There are a ton of rumors swirling that the Los Angeles Angels will listen to offers for Shohei Ohtani at the MLB Trade Deadline. Whether or not a deal gets done is still far from known. One thing’s for sure though, it will take a massive offer to pry Shohei Ohtani away from the Angels. Is this the same scenario that we saw last year with Juan Soto being traded from the Washington Nationals to the San Diego Padres? No, not quite. However, in terms of star power and impact it certainly is that big. Ohtani is slated to be a free agent at the end of the 2023 MLB season which makes him a two-month rental for most teams unless they strike an extension deal. One that could be in the $600 million range. Just what kind of deals are we looking at for Ohtani? Who is able to put a package together of that caliber? What happens to Shohei Ohtani’s value for fantasy baseball, as well as the prospects traded, if an Ohtani trade does happen? That’s what we’re talking about in this week’s Fantasy Baseball Prospect Report.
We’ll be referencing my Top-400 Prospect Rankings for the rankings and farm system depth mentioned for the trade packages.
Are we getting back to the time where the Yankees are players for the big name trade deadline pieces? Well, at least for Ohtani we are. They have a very deep farm system and they have a lot of need. Not only for an arm but possibly more for a bat. The package would almost assuredly begin with Spencer Jones, a five-tool outfielder ranked 25th in baseball who has 12 HR and 21 SB at High-A this year. The next piece is likely Everson Pereira, an outfielder ranked 69th in baseball, who does a little bit of everything well and is currently hitting .304 with 11 homers and seven steals across Double-A and Triple-A this year. The third top-100 piece that would likely be included is Chase Hampton, a right-handed pitcher ranked 83rd overall. He’s really had a rise this year following being drafted in the sixth round of the 2022 draft. Hampton’s pitched 74.2 innings thus far with 110 Ks, 25 BBs, and a 3.13 ERA and 1.04 WHIP across multiple levels. He draws comps to Hayden Wesneski and Ken Waldichuk who were also traded out of the Yankees’ farm system. When we add in Trey Sweeney at middle infield, Roderick Arias, potentially moving to third base, and Drew Thorpe, a righty with a floor as a starter. That’s an attractive and deep package. It’s possible the Angels would ask for an arm like Clark Schmidt instead of a prospect to fill in the spot in the rotation left by Ohtani’s departure.
It’s been a while since the Orioles were buyers at the deadline but with the second-best record in the AL, that’s where they are this year. It’s also been a while since we’ve talked about a deep Baltimore farm system, but again, with three top-15 prospects, six top-100 players, and 19 top-400 players, that’s where we are. You’d have to think that the package would start with two of Colton Cowser, Jordan Westburg, Heston Kjerstad, and Coby Mayo heading to L.A. That would give them an interesting and toolsy combo of infield and outfield help. Then add to that Joey Ortiz as an MLB ready middle infielder and we’re getting closer. Cade Povich, a high-strikeout lefty starter who has number 2-3 starter upside fits well in this deal as does either Jud Fabian, a power-speed outfielder, or Seth Johnson, a high-strikeout righty gotten from Houston in a 2022 trade deadline deal. When you look at the totality of the Orioles potential package it would give the Angels at minimum three MLB-ready bats for an offense that needs it and potentially two mid-rotation starters who are a year away to make a solid rotation sans Ohtani.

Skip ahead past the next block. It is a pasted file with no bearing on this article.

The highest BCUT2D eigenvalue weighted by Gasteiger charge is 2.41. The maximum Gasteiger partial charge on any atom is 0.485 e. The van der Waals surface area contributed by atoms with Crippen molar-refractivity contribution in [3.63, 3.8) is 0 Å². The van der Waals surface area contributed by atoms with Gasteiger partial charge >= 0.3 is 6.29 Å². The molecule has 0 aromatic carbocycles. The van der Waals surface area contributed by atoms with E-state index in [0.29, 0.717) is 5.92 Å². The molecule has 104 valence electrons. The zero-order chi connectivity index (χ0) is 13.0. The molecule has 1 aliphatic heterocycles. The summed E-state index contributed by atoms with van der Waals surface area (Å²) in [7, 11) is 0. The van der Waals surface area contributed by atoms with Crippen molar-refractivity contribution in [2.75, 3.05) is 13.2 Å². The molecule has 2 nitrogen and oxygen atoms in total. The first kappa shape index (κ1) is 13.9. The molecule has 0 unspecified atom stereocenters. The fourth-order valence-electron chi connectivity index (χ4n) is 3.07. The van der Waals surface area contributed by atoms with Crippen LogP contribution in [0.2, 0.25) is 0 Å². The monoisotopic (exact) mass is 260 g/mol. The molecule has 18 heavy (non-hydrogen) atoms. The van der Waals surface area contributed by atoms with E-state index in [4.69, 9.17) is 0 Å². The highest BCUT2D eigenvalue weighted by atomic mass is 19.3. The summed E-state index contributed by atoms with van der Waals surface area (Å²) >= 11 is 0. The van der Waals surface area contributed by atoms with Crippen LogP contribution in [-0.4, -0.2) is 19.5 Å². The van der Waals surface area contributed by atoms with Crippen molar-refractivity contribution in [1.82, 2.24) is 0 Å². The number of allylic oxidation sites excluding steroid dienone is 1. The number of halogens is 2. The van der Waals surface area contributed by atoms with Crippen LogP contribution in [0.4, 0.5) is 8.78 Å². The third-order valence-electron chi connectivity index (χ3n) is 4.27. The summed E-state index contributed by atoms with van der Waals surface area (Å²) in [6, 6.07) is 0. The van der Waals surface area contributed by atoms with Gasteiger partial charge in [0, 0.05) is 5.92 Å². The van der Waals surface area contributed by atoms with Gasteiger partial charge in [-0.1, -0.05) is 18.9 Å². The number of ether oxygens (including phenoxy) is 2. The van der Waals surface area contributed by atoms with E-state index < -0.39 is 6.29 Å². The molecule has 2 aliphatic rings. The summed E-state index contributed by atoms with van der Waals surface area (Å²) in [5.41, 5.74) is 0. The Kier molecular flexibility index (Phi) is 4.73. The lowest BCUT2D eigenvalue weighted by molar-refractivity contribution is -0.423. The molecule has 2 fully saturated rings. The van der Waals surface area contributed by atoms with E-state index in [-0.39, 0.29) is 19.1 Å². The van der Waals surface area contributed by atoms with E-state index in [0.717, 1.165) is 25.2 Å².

Would the Angels really trade their best player to a division rival run by their former GM? If they get the right price, sure. We just heard Mariners’ GM Jerry DiPoto talking about how they’d have to make a move to help their offense and he’s never been afraid to make a splash. Enter Ohtani. Aside from the prospects, which we’ll get to in a minute, Seattle is a great fit for Ohtani simply given the admiration he has for Ichiro and how positively he views the fans in Seattle as well as the sponsorships that will transfer well to the Pacific Northwest. Harry Ford, the Mariners’ top prospect and a top-30 overall player, would have to lead the package. There’s no doubt he can stay behind the plate and become a Will Smith or J.T. Realmuto type catcher. Gabriel Gonzalez, their number two prospect and 63rd overall, would be next as a high-average, high-on-base corner outfielder with good pop. Jonathan Clase, their third ranked prospect and 71st overall, would likely also need to be included to give the Angels something they don’t have — speed. Clase has a 75-grade speed tool and has 53 steals in 79 games this year split between High-A and Double-A. Because they are division rivals, I’d expect the Mariners to have to include a few more top prospects too. For instance including guys like Tyler Locklear, their fifth-ranked prospect at 88th overall, who is a big bat and glove at the corner infield spots. Then likely two more high upside players like Felnin Celesten at shortstop and Lazaro Montas in the outfield who are both at the DSL level. Both have very high upsides with Celesten a potential top-five overall prospect down the road and Montas looking like a young Yordan Alvarez.